I'm working with a Daphnia data set looking at the 16s gene pulled from the BOLD database. So far I did

  • a multiple sequence alignment and
  • attempted to cluster and plot a dendrogram:

    myClustalWAlignment <- DNAStringSet(msa(MySeqString, cluster="nj", gapOpening=30.0, gapExtension=20.0, maxiters=2, substitutionMatrix="default", type="default", verbose=TRUE))

  • Replace full sequence names with Accession numbers for easy identification

    names(myClustalWAlignment) <- Daphnia_DF$Accession_number

  • Converts the alignment object into a DNAbin class. Some of the results are shown and may be useful for further analysis:

    ClustalAlignment_dnaBin <- as.DNAbin(myClustalWAlignment)

  • Creating a distance matrix:

    distmat <- dist.dna(ClustalAlignment_dnaBin, model = "TN93", as.matrix = TRUE, pairwise.deletion = TRUE)

  • clustering the sequences:

    Daphnia_Clustered <- IdClusters(distmat, method = "UPGMA", cutoff = 0.01, showPlot = TRUE, type = "both", myXStringSet = NULL, model = MODELS, collapse = 0, processors = NULL, verbose = TRUE)

  • checking to see the number of clusters:


output: 80

The problem is that I want a dendrogram showing just the 80 clusters if that's possible. Right now the output of the above clustering is:


Is there a way to get a smaller number of clusters? Or even being able to plot just the 80 OTU clusters would be great. Is there an easy way of reconstructing the phylogenetic relationship between these clusters?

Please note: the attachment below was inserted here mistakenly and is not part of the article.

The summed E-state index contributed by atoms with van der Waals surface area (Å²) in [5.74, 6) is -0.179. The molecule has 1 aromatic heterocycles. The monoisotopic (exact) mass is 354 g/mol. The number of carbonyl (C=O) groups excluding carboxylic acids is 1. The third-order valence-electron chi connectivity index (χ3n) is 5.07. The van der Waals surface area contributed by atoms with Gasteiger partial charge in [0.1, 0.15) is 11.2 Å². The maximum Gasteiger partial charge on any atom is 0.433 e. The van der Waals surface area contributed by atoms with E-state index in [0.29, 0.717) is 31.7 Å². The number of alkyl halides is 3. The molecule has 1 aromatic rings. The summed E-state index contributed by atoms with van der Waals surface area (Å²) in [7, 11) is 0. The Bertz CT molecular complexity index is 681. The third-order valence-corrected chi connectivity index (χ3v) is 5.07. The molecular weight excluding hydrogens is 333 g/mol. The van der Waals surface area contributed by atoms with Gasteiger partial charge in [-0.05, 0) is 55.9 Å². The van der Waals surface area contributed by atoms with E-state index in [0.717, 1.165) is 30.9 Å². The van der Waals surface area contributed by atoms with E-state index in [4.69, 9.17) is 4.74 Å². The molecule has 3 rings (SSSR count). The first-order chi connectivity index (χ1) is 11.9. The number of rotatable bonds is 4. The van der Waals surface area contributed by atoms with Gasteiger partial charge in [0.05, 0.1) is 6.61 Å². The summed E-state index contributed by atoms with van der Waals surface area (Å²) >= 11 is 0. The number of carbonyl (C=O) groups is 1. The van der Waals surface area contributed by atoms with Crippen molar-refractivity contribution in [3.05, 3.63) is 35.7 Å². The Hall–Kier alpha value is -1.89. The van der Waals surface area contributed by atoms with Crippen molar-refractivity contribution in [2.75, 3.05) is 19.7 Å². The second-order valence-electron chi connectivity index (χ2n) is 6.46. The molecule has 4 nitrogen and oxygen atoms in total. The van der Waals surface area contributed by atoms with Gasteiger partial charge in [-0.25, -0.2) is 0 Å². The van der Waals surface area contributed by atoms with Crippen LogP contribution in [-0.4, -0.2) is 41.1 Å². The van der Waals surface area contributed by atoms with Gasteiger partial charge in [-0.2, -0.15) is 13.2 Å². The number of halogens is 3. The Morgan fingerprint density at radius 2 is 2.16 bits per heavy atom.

• $\begingroup$ Welcome! Just curious - why don't you want to just make a maximum likelihood or Bayesian tree? Those are very standard approaches and you can just collapse nodes later on to make clusters. $\endgroup$
    – conchoecia
    Oct 25 '18 at 6:22
  • $\begingroup$ Hey, I'm just extremely new r and bioinformatics I guess. I did attempt that and I did come out with a tree structure. However, how would I go on about collapsing the branches, are there any packages you particularly recommend ? $\endgroup$ Oct 25 '18 at 14:41
  • $\begingroup$ If you need to quickly visualize the tree I would just save the tree file, open it in FigTree, and collapse the nodes. biostars.org/p/18302 If you add some info to your question like what the end goals are for this project or this phylogenetic analysis/visualization I think people can get a better answer tailored to the needs of the question. $\endgroup$
    – conchoecia
    Oct 25 '18 at 15:08
  • $\begingroup$ I agree that it is easier to make a subtree in figtree and write the tree in R to the hard-drive. $\endgroup$
    – M__
    Dec 28 '18 at 21:13

Your Answer

By clicking “Post Your Answer”, you agree to our terms of service, privacy policy and cookie policy

Browse other questions tagged or ask your own question.